October 21, 2020
This year’s wildfire season is record-breaking. In the US, millions of acres of land and property have burned, with tens of thousands of people evacuated. In early October, the California Fire Department reported more than 15,000 firefighters relentlessly working to contain 22 major wildfires throughout the state.
Not only does wildfire season incur death, injury and property and environmental damage, it poses serious health risks, too. Ash, when disturbed, can break into smaller, hard-to-see particles that can easily be inhaled. These particles, particularly at a size known as PM2.5, can trigger asthma or cause secondary ailments in the future. Children, seniors, and those with lung- or heart-related ailments become particularly vulnerable to the damaging relationship between wildfire smoke and air quality.
Whether you’re near the source, or hundreds or even thousands of miles away, wildfire smoke can still affect you and your indoor air quality (IAQ). According to our own data, levels of particulate matter were five times higher than usual during wildfires. CO2 also increased about 300 points, while toxic VOC levels tripled - all of this indoors.
The above graph illustrates the spike in PM2.5 readings on indoor air quality monitors within 30 miles of the SF Bay Area.
This graph illustrates the spike in CO2 readings on and around Sept 9, 2020, the day the sky was orange in SF.
This graph illustrates the increase in TVOCs readings during 'Very Unhealthy' air alert days.
If you live on the West Coast of the United States or other wildfire-prone areas, such as Australia, here are some tips to help you breathe easier during the wildfire season.
It is absolutely dangerous to stay in the vicinity of a raging wildfire. Aside from the dangers of the fire itself, dense wildfire smoke and air quality degraded by ash can trigger serious threats to health. However, if the source of the smoke during wildfire season is far from your home, or if authorities advise or allow you to stay inside, perform these steps to control your IAQ:
Authorities will often inform homeowners when it’s finally safe to return to their homes or begin the cleaning and clearing process. Here’s some advice on how to safely clean up the damage that the wildfire wrought.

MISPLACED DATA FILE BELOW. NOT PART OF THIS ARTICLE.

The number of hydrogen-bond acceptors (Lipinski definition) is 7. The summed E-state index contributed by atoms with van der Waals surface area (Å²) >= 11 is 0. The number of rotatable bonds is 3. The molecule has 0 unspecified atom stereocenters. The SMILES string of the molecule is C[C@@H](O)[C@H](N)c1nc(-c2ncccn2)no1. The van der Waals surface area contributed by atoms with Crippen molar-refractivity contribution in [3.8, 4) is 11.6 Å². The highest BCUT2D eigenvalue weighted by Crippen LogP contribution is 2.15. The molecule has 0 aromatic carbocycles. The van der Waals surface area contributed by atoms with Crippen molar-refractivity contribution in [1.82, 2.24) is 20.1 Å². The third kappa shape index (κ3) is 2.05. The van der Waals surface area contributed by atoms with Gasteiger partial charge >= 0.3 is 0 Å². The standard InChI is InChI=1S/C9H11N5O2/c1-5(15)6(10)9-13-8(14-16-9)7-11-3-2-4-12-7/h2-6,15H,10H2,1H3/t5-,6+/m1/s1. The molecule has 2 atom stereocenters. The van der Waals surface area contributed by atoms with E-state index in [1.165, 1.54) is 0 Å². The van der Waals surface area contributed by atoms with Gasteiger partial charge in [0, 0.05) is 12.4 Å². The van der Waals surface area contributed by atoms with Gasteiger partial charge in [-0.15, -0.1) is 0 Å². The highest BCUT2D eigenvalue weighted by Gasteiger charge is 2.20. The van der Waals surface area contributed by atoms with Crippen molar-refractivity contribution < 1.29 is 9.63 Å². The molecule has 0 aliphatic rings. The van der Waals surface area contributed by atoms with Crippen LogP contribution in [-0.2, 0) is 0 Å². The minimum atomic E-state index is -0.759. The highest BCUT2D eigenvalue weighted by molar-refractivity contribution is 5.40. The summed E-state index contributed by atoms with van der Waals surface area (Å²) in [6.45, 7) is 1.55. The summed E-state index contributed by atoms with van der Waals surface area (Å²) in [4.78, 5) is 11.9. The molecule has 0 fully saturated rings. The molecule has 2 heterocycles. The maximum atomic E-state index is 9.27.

Wildfire season can cause terrible disruptions to people's lives. Prepare for wildfire season as much as you can in advance and follow all instructions of your local authorities. If you are more distant from the immediate fire dangers, keep an eye on the impacts of smoky air - particularly on your indoor environment.
Even though wildfires result from natural and human causes we can’t always control, prioritizing your health in these conditions is important. Having knowledge about air quality, indoors and out, is empowering. One step of many to be fully prepared for wildfire smoke is to constantly track and monitor your indoor air quality. When you notice degradation to your indoor air quality, there are fairly easy steps to help you mitigate for better health and safety indoors.
Every year on Thanksgiving we find ourselves in the same pattern: eating much more than we promised we would, then spending the evening fighting the expected wave of fatigue. As we struggle to keep our eyes open, we’re reminded of the common myth that the big meal or turkey dinner is to blame--especially since we’ve been told that turkey contains tryptophan, which is a chemical responsible for making us feel tired.
I have been managing my asthma my entire life. As a child, I spent many nights in the ER. Gasping for air in the middle of the night has become a consistent experience. The most alarming aspect of having an asthma attack is that it can be almost impossible to predict. I’ve learned to anticipate the awful dread that comes over me, while asleep, when I wake up in a panic as my body alerts me to the fact that I must do something because I am not able to inhale enough oxygen.
Have you ever felt tired after what seemed like a full night of sleep? If you’re feeling drowsy throughout the day, you aren’t alone—over ⅓ of Americans feel they aren’t getting the quality of sleep they need. Sleep is so important for our overall mental and physical health, yet so many of us struggle with feeling truly well-rested.